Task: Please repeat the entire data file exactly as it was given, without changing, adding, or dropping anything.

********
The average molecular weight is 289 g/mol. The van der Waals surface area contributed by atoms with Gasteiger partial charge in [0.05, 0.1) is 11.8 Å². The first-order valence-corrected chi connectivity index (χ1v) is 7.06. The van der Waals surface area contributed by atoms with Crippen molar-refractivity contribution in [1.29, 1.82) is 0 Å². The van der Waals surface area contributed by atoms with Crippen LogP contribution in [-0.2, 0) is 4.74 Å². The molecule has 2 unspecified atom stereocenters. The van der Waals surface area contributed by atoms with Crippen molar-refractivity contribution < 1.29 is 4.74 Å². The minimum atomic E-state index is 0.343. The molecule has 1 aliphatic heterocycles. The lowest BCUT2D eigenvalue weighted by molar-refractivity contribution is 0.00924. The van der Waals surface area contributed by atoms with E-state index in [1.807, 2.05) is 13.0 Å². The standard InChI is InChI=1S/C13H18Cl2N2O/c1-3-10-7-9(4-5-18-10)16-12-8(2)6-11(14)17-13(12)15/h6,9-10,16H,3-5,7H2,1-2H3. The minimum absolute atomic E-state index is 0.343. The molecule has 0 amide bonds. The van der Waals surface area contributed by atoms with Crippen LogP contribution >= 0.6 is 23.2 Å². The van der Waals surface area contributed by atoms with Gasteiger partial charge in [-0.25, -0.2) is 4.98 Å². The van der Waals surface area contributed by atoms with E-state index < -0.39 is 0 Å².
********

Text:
The average molecular weight is 289 g/mol. The van der Waals surface area contributed by atoms with Gasteiger partial charge in [0.05, 0.1) is 11.8 Å². The first-order valence-corrected chi connectivity index (χ1v) is 7.06. The van der Waals surface area contributed by atoms with Crippen molar-refractivity contribution in [1.29, 1.82) is 0 Å². The van der Waals surface area contributed by atoms with Crippen LogP contribution in [-0.2, 0) is 4.74 Å². The molecule has 2 unspecified atom stereocenters. The van der Waals surface area contributed by atoms with Crippen molar-refractivity contribution < 1.29 is 4.74 Å². The minimum atomic E-state index is 0.343. The molecule has 1 aliphatic heterocycles. The lowest BCUT2D eigenvalue weighted by molar-refractivity contribution is 0.00924. The van der Waals surface area contributed by atoms with E-state index in [1.807, 2.05) is 13.0 Å². The standard InChI is InChI=1S/C13H18Cl2N2O/c1-3-10-7-9(4-5-18-10)16-12-8(2)6-11(14)17-13(12)15/h6,9-10,16H,3-5,7H2,1-2H3. The minimum absolute atomic E-state index is 0.343. The molecule has 0 amide bonds. The van der Waals surface area contributed by atoms with Crippen LogP contribution >= 0.6 is 23.2 Å². The van der Waals surface area contributed by atoms with Gasteiger partial charge in [-0.25, -0.2) is 4.98 Å². The van der Waals surface area contributed by atoms with E-state index < -0.39 is 0 Å².